Cannes Grand Prix
Cannes François Chalais Award
A tale of moral dilemma and human greed, the characters in ‘A Hero’ struggle between their baser instincts and the need to be honourable.
Sent to jail for not being able to pay off his debt, Rahim, played by the captivating Amir Jadidi, hits the jackpot when his girlfriend finds a bag of gold. He takes a special leave from jail to pay off his creditor, Bahram. What starts off as a simple film of ‘will he’ or ‘will he not’ be able to pay off his debt story progresses into an intricate plot with twists and turns that keep the viewers on the edge of their seats. Every time one thinks that Rahim has found a solution, there is another problem lurking in the corner.
Farhadi’s films are always a delight to watch from being technically strong and aesthetically pleasing to being heart-wrenching and having a poignant script full of meanings and ethical angst. We begin the film with the marvels of Iran as we are taken to the tomb of Xerxes, the king of the first Persian Empire and how his greed led to him losing control over Greece, just like Rahim, who lost control after he got a taste of fame.
We also see parallels between Rahim’s story and that of a woman with whom he interacts. She has a reason to act dodgy. For a similar reason, Rahim too isn’t pleased that people are mistaking his agency. A master in symbolism, Farhadi continues to give us several moments that reflect Rahim’s moods from the beautifully shot frames to the apt folk music. We also see writer Farhadi’s signature of playing with morals and ethical themes without being too didactic from the inhumanities of prison, and women, the unsung heroes to the fragile foundation of honour.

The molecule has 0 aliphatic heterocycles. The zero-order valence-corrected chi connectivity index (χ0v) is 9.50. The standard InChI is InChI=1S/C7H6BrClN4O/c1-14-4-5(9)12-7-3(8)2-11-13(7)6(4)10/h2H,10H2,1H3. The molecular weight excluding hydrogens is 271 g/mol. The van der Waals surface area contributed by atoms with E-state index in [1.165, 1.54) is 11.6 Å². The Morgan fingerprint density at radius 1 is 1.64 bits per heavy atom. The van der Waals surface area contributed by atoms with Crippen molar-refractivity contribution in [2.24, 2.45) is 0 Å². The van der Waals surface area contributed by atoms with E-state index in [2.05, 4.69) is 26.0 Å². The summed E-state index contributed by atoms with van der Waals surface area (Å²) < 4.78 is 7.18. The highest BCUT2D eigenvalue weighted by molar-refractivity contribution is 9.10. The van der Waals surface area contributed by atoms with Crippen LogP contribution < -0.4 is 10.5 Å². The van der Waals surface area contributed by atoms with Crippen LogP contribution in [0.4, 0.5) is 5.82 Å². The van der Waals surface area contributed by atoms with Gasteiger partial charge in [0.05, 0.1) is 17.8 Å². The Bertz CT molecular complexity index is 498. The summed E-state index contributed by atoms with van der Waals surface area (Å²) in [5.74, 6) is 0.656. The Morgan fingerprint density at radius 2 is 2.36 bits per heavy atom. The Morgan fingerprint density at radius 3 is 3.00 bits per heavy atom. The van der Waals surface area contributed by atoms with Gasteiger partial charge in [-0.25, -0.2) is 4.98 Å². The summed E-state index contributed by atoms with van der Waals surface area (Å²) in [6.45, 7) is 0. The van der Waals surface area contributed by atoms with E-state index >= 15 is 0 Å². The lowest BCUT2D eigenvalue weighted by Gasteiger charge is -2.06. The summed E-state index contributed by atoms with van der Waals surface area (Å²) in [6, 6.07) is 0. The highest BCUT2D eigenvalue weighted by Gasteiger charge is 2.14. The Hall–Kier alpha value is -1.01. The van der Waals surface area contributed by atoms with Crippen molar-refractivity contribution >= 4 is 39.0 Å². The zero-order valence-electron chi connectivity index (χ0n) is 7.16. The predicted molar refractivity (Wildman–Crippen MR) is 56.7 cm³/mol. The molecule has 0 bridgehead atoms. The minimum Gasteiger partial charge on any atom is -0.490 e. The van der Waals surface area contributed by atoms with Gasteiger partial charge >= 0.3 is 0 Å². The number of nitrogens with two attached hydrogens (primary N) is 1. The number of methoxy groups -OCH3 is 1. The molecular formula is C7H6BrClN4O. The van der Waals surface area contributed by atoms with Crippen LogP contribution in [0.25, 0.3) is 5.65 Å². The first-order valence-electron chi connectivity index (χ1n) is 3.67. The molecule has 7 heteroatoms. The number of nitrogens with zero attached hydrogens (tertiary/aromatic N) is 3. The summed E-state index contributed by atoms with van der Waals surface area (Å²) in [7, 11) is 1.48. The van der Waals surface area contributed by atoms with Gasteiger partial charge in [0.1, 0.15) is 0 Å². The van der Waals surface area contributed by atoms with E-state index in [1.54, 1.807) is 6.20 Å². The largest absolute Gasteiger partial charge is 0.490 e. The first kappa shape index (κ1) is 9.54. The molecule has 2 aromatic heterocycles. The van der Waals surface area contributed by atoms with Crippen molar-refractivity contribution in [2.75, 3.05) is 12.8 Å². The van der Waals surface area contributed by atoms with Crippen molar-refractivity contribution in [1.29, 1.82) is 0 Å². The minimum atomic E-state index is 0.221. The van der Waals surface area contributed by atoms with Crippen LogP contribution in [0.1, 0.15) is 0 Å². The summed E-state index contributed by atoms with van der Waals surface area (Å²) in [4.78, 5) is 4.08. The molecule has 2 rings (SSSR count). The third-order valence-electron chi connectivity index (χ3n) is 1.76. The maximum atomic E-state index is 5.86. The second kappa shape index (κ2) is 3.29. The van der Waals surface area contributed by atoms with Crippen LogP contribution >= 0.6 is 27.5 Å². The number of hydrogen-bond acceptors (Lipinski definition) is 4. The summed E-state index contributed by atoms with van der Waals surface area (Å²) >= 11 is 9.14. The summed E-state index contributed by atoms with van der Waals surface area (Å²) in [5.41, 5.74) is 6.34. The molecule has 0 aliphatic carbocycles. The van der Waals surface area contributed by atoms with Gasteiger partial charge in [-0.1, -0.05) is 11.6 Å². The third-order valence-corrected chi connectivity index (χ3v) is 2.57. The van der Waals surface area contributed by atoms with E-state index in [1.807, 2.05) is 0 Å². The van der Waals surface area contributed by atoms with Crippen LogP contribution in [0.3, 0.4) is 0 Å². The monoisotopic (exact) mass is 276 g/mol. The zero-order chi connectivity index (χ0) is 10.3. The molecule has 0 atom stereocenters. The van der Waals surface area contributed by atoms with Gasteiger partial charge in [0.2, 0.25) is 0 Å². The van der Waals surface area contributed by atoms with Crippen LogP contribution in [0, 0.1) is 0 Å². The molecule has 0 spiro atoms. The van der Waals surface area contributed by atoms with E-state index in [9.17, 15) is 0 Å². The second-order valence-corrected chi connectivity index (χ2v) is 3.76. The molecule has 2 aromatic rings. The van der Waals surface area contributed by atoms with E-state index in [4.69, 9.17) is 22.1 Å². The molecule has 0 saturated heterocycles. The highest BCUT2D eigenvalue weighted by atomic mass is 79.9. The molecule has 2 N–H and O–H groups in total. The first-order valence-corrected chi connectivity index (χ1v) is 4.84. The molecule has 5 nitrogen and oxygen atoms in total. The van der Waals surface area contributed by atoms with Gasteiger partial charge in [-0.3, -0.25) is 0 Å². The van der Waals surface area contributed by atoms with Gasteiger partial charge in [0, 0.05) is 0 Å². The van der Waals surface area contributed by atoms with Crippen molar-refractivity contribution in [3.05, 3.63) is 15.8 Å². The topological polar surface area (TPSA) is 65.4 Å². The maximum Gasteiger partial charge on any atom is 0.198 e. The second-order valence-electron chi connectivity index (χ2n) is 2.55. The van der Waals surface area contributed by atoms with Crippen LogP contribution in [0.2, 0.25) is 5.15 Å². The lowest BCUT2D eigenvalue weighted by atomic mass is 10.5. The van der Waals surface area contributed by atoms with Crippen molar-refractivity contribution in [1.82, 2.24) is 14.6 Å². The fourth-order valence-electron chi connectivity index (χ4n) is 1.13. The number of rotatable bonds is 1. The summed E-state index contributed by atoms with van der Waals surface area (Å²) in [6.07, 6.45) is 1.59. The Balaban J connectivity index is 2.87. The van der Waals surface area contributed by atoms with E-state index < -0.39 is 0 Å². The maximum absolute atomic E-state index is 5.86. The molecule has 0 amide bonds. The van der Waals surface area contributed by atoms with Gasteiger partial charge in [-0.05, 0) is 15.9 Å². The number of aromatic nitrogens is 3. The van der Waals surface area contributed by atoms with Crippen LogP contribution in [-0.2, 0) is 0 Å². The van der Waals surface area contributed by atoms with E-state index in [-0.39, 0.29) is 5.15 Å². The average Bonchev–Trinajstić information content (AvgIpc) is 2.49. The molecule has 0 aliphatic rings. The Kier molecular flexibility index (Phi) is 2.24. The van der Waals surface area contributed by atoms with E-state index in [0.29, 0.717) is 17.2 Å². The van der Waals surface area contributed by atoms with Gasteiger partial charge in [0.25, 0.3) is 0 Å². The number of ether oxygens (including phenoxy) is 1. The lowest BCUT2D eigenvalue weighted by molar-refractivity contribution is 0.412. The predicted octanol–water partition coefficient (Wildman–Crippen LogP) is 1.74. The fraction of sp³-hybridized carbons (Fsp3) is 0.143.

All of the characters are relatable and fleshed out. Amir Jadidi faithfully carries out his role as Rahim, the wistful gentleman. One feels frustrated for him and his situation as he forces the viewer to walk in his shoes. He’s anything but a hero but makes the viewer root for him nonetheless. He is also a grey character as he starts off as a righteous man. He continues to reiterate that his honour is more important than money and freedom. Eventually, though, honour becomes synonymous with a reputation as he could care less about the truth and saves face by taking credit for others’ selfless acts.
Sahar Goldoost plays Rahim’s girlfriend Farkondeh, another relatable character as she is torn between wanting to free Rahim and doing the right thing. However, her love overrides honour as she takes part in deceptive acts to make sure Rahim retains his honour. We also get his son, the little Saleh Karimaei’ Siavash who is not just a prop to create sympathy for his father. The viewers feel for the child actor, his character’s frustration on not being able to voice the injustice being done to his father which he silently witnesses, and his misguided rage that unfortunately gets directed at Rahim as he is the only one there for Siavash.
‘A Hero’ is a good film but one with a sense of desolation, which we could do without. The pacing is inconsistent as we have a strong first half focusing on a mystery, followed by a rushed second half with too many plot twists that could have been evenly spaced throughout the film with crisp editing. The script could also be revised as every time there is something good, something bad follows i.e., the plot twist that the viewer starts anticipating. While the plot twists create irony and keep the film engaging, they also happen to be the downfall of the script as it creates a predictive pattern.
IMDb link of A Hero.